Self Love Brings Beauty
Just over six months ago our columnist was a different woman to the one writing to you today. From self-loathing to self-love
Column by Jo Gregory
I remember being sat in the campervan. My marriage was coming to an end, I was the heaviest I’d ever been, and my confidence was on the floor. I hated myself. I felt like a failure. I felt like I’d failed at marriage, at travelling and after quitting my job and house: I felt like I’d failed at life. It was a bleak time to say the least. How does one pick themselves up from such a low ebb in their life? With a whole lot of self-care, determination – and a little help from the internet.
I have always been a confident person, but over the last few years, as my marriage began to breakdown, the confidence drained out of me like wine from a broken barrel. I questioned everything, including my aesthetic. I’ve always fluctuated, I was a size six at the age of 23, now I am a curvy 14, the dramatic shift in size made me fear the beach and scales in equal measures. In a world where the Kardashians are promoting slimming lollies and TV shows such as TOWIE are normalising cosmetic surgery, it’s no wonder we’re all suffering from a lack of self-esteem. The internet is rife with quick fixes for shedding pounds and thanks to deep-rooted societal fatphobia, we, – women in particular – have a pretty unhealthy attitude towards our bodies.
I began to follow some aspirational people who’d started positive movements of their own. Felicity Hayward is a plus size model and probably one of the most confident people I know. She started the Self Love Brings Beauty movement as she believed the perfect body doesn’t exist. She told me, “There are no two humans the same on this planet, so you need to be the best version of yourself, not someone else”. It is really quite simple when you put it like that.
Then there is my hero, the beautifully talented Jameela Jamil. An actor, presenter and creator of the I Weigh campaign, which was inspired by an Instagram post which inexplicably lists the weights of each member of the Kardashian/Jenner clan. Jamil kicked back and posted what she weighs but not in KGs but in her achievements – among other things she lists, “I laugh everyday”, “I speak out for women’s rights” and her “financial independence”. Soon after, hundreds of women began to follow suit. It’s a campaign she created to get women (and men) to define themselves not by their body weight but the weight of their non-physical attributes.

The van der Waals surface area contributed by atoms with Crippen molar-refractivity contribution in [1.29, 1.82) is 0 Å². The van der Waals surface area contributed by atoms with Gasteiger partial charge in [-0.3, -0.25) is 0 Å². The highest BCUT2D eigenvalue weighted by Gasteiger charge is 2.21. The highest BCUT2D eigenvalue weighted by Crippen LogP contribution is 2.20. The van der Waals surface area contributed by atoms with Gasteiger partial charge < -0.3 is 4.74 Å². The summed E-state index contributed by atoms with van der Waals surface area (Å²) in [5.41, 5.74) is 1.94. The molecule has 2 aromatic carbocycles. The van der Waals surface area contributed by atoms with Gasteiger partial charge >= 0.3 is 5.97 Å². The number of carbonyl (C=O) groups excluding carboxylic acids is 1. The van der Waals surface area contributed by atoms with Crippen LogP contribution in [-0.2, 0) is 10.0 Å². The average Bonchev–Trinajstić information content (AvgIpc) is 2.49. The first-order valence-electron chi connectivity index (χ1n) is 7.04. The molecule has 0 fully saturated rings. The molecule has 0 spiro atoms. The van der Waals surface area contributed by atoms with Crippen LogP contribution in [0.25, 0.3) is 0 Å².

Once you start opening up this world, it’s a rabbit hole of positivity. Instagram has always been slammed for creating a negative and narcissistic platform. I think we can all agree, we love a good picture of ourselves, but more and more pages are geared towards elevating us rather than promoting a false version of ourselves which has been so prevalent on these sorts of platforms in the last few years.
I knew my journey wasn’t going to be an easy one. There are no quick fixes here, it’s a continual work in progress that comes from investing in yourself on a daily basis. I began by reading and educating myself. I wouldn’t hold back on spending money on myself be it therapy, a massage, or anything else that nurtured my mind, body and spirit. It’s crazy to think that we’d spend £500 on getting our car fixed, but when it comes spending money on our wellbeing, we would question it. I decided to treat myself with respect rather than self-sabotage or slagging my body off in the mirror. With that came a huge shift in how I view myself. I began to watch what I eat, not because I didn’t want to put on weight, but because I don’t want to put crap in my body that is still, for the most part, in good working order. I take myself to the gym, not because I want the perfect shape but because it makes my brain happier. The happier my brain became, the easier it is to be kinder to myself.
Little by little taking measures to care for myself has made a huge difference. Take baths for example, sounds extremely simple but trust me when I say, this little slice of ‘me time’ has made a huge difference. I light candles, I use Epsom salts, I don’t have music, podcasts or Netflix. It’s just me, the water and the silence. When are we ever still and quiet? It’s unbelievably healing and meditative. And baths are really the only time I’ll have an occasional cry now a-days. Crying is wonderfully cathartic, it’s so good for the soul.
I truly believe beauty comes from within. If you don’t believe in yourself, you carry that with you. It’s out there for everyone to see. There is something perfect about being imperfect. There is something beautiful about what you perceive as a flaw. Every little wobble, be it physical or emotional, gets respect. Don’t get me wrong, I still have my moments, but I’m finally at a point in my life where I accept myself for who I am both inside and out. Thankfully, I am a world away from that broken woman in the van and I am going to do everything in my power to stay that way.